How many? Nine students and one faculty mentor

What’s the goal? The group will continue their study of public health in rural areas by focusing on challenges, access, and education. They will shadow an alumna physician, meet non-profit leaders, and agricultural and food access organizations.

Quotable: “As a political science and WGS major, I am really interested in how … national, state and local policies work to help educate [and] provide access to health care to those who need it and how women’s health care access compares to general health care access in rural Appalachia.” – Ashley Lookenhouse ‘17

Music, Ritual, and the Struggle for Minority Rights: Dominican Republic

How many? Nine students and one faculty mentor

What’s the goal? Students will immerse themselves in Dominican culture while focusing on the role of music and ritual in the context of Haitian-Dominican tension and poverty. The group will also have a drumming lesson and visit a public school.

Quotable: “We are all very excited to visit the Dominican Republic to learn more about the culture and current social problems that the country faces!” – Ivy-Rose Kramer ‘19

Urban Educational Reform: Baltimore

How many? Five students and one faculty mentor

What’s the goal? The group will visit numerous K-8 schools as well as meet teachers in inner-city schools to gain a deeper understanding of issues affecting urban schools.

Quotable: “Our trip is close by but it still offers a mind blowing experience. I believe that the closeness also emphasizes that you don’t have to fly out to another state or country to get a wholesome experience.” – Vanessa Martinez ‘19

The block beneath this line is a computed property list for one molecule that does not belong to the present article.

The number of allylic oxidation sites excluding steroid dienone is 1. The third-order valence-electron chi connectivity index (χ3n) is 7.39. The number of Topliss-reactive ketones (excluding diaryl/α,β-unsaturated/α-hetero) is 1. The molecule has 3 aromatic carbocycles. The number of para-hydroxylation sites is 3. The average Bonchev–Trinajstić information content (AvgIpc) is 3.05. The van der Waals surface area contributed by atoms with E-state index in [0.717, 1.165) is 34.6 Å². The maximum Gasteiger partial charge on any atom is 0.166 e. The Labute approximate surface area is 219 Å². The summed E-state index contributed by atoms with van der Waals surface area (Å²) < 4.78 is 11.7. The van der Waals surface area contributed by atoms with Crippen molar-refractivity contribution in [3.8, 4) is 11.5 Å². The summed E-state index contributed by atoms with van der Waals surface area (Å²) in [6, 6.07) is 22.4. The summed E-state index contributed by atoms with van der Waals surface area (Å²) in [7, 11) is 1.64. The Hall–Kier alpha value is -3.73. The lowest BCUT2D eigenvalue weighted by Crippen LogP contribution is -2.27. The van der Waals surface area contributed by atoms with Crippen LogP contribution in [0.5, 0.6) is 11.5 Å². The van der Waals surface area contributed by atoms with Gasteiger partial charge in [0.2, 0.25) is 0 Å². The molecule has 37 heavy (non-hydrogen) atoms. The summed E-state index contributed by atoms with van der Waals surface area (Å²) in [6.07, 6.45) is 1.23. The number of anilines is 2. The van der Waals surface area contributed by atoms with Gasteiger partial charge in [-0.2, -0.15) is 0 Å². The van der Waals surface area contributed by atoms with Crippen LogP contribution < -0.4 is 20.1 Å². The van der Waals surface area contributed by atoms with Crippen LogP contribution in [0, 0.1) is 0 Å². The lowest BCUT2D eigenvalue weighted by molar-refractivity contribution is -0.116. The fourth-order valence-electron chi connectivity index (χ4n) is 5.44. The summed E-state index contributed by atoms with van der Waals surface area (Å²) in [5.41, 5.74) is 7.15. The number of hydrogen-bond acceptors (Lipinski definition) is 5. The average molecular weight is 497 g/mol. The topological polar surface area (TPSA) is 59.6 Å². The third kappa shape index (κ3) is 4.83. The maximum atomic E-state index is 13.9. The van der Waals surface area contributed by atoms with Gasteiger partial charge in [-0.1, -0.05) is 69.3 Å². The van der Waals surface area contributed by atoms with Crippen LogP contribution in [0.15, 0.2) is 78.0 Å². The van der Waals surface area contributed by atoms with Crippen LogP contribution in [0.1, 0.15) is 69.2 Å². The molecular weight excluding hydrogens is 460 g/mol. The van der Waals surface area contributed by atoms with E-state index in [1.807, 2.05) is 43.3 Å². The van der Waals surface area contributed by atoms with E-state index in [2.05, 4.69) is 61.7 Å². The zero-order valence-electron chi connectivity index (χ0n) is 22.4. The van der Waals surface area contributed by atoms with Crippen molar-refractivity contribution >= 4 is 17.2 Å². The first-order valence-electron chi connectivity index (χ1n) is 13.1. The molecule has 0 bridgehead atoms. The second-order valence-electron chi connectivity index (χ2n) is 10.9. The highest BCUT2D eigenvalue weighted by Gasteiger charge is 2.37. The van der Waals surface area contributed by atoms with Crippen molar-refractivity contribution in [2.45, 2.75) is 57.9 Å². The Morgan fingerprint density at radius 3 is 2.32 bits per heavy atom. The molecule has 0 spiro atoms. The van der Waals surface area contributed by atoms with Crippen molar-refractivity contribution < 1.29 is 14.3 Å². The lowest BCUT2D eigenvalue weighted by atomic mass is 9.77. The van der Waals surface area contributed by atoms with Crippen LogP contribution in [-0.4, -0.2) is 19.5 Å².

Sunderman Conservatory of Music

College Choir, the premier vocal ensemble in the Sunderman Conservatory, tours annually to perform its repertoire. This semester, Dr. Brent Talbot, associate professor of music, is directing the choir while Dr. Rob Natter is on sabbatical.

Peace and Justice Tour: Greater New York and Philadelphia area

How many? 45 students

What’s the goal? The choir’s program features a variety of songs pertaining to social justice issues including one work arranged by Eddie Holmes ‘18. Themes explored include gun violence, police brutality, faith, empowerment, and ethnonational change.

Quotable: “I am learning more and more that music should be created for a purpose rather than being impersonally created for the sake of itself. Creating music as a means to teach children for example, to remember a lost loved one, or to raise issues of our society all use music for a purpose rather than for itself. Social justice, I believe is the best way to approach music making for this tour.” – Benjamin Fruchtl ‘20

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Author: Benjamin Pontz

Benjamin Pontz '20 serves as managing news editor of The Gettysburgian, a position he has held since the middle of his first year, during which he wrote 50 articles on topics ranging from student activism on campus to sports. Ben also served as the event coverage and social media coordinator and led the paper's inaugural efforts using Facebook Live and live tweeting events on campus. He is a political science and public policy double major with a minor in music, and he reads up to seven newspapers daily. Follow him on Twitter @benpontz.